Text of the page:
From pirate to plaintiff: accelerating development through the strategic evolution of intellectual property doctrine.

Author:Strakosch, Richard
Position:Paradigm in Practice: Current Examples from Developed and Developing Nations through Conclusion, with footnotes, p. 61-88
 
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Paradigm in Practice: Current Examples from Developed and Developing Nations

United States

The development of the largest economy in the world (as measured by GDP (216)) is an example that demonstrates the use of IP law as an economic tool, and the clear relationship between the implementation of IP policy, and mechanism of economic development. (217) The basis for the United States (US) intellectual property system is somewhat unique in that it was unambiguously etched into the central founding document; in Article I, Section 8, Clause 8 of the United States Constitution congress is explicitly delegated the power, "To promote the Progress of Science and useful Arts, by securing for limited Times to Authors and Inventors the exclusive Right to their respective Writings and Discoveries." (218) Although congress quickly used that power to draft the patent act of 1790, the United States did not start off with anything that resembles the expansive and far reaching IPR regime it has today. (219)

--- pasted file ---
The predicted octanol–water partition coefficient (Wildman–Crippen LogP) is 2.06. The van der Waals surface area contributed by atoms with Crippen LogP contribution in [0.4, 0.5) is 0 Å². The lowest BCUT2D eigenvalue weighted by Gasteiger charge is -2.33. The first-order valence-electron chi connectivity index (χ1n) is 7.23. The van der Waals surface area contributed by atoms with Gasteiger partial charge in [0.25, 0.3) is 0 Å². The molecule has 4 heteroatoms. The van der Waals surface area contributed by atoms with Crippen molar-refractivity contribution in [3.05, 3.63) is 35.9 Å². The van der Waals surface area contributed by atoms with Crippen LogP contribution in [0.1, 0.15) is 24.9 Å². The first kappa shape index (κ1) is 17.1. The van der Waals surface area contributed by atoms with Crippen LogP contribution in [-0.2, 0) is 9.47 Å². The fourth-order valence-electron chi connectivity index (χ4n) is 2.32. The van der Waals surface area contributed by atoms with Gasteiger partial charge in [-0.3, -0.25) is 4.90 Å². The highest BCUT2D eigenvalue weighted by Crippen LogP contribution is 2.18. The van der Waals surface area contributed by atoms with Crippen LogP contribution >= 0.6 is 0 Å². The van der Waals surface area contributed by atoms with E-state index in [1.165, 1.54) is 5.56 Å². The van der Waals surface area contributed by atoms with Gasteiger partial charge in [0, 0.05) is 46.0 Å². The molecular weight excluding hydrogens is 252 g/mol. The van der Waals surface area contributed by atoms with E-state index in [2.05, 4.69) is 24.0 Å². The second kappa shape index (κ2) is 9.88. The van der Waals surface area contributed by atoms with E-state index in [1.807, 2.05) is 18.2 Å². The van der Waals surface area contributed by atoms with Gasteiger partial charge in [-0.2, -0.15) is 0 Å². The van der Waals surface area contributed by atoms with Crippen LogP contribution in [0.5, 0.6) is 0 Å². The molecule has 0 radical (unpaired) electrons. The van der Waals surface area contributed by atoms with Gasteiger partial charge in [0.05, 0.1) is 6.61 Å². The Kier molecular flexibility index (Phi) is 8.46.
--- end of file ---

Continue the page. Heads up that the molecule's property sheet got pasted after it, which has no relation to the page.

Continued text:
The US started its economic growth by deliberately and strategically absorbing and imitating technology from Europe without compensation (i.e. pirating). (220) The US made no secret about its preference for domestic inventors, by charging a lower fee at the patent office for citizens than non-citizens. (221) By absorbing and imitating this technology, the US quickly climbed the technological learning curve, and in short order started to emerge as a leader in industrial innovation. (222) Illustrative of the links between IPR regimes and economic development, the US quickly developed a modern patent system, vesting patentees with significant rights that courts had broad power to enforce, (223) while simultaneously neglecting less economically important forms of IP such as copyright. (224) The development of the patent system in this case appeared to be strategic and implemented in lockstep with economic progress. (225) Consistent with the developmental paradigm, the US had relaxed IPR enforcement in its early stages after the revolution, when such a policy was beneficial to the country. (226) However, once the US became an industrial leader the patent regime quickly evolved into one that was liberal in the rights granted to inventors, and open to a much wider range of the population compared to the patent regimes of England and France. (227)